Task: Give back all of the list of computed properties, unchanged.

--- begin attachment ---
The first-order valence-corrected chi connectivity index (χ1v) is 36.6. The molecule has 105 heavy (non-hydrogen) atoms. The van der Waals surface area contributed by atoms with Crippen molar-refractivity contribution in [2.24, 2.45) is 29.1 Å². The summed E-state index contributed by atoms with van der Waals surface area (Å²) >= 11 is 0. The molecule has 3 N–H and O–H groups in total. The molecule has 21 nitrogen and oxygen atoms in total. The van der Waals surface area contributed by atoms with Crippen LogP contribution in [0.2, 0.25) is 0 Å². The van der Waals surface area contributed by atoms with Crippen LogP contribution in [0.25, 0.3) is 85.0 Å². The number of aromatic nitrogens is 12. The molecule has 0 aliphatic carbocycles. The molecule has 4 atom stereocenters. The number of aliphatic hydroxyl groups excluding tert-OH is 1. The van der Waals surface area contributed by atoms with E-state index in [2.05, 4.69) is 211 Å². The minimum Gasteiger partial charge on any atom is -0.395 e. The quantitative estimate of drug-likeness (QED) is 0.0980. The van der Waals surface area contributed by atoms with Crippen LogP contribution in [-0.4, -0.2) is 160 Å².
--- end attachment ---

The first-order valence-corrected chi connectivity index (χ1v) is 36.6. The molecule has 105 heavy (non-hydrogen) atoms. The van der Waals surface area contributed by atoms with Crippen molar-refractivity contribution in [2.24, 2.45) is 29.1 Å². The summed E-state index contributed by atoms with van der Waals surface area (Å²) >= 11 is 0. The molecule has 3 N–H and O–H groups in total. The molecule has 21 nitrogen and oxygen atoms in total. The van der Waals surface area contributed by atoms with Crippen LogP contribution in [0.2, 0.25) is 0 Å². The van der Waals surface area contributed by atoms with Crippen LogP contribution in [0.25, 0.3) is 85.0 Å². The number of aromatic nitrogens is 12. The molecule has 0 aliphatic carbocycles. The molecule has 4 atom stereocenters. The number of aliphatic hydroxyl groups excluding tert-OH is 1. The van der Waals surface area contributed by atoms with E-state index in [2.05, 4.69) is 211 Å². The minimum Gasteiger partial charge on any atom is -0.395 e. The quantitative estimate of drug-likeness (QED) is 0.0980. The van der Waals surface area contributed by atoms with Crippen LogP contribution in [-0.4, -0.2) is 160 Å².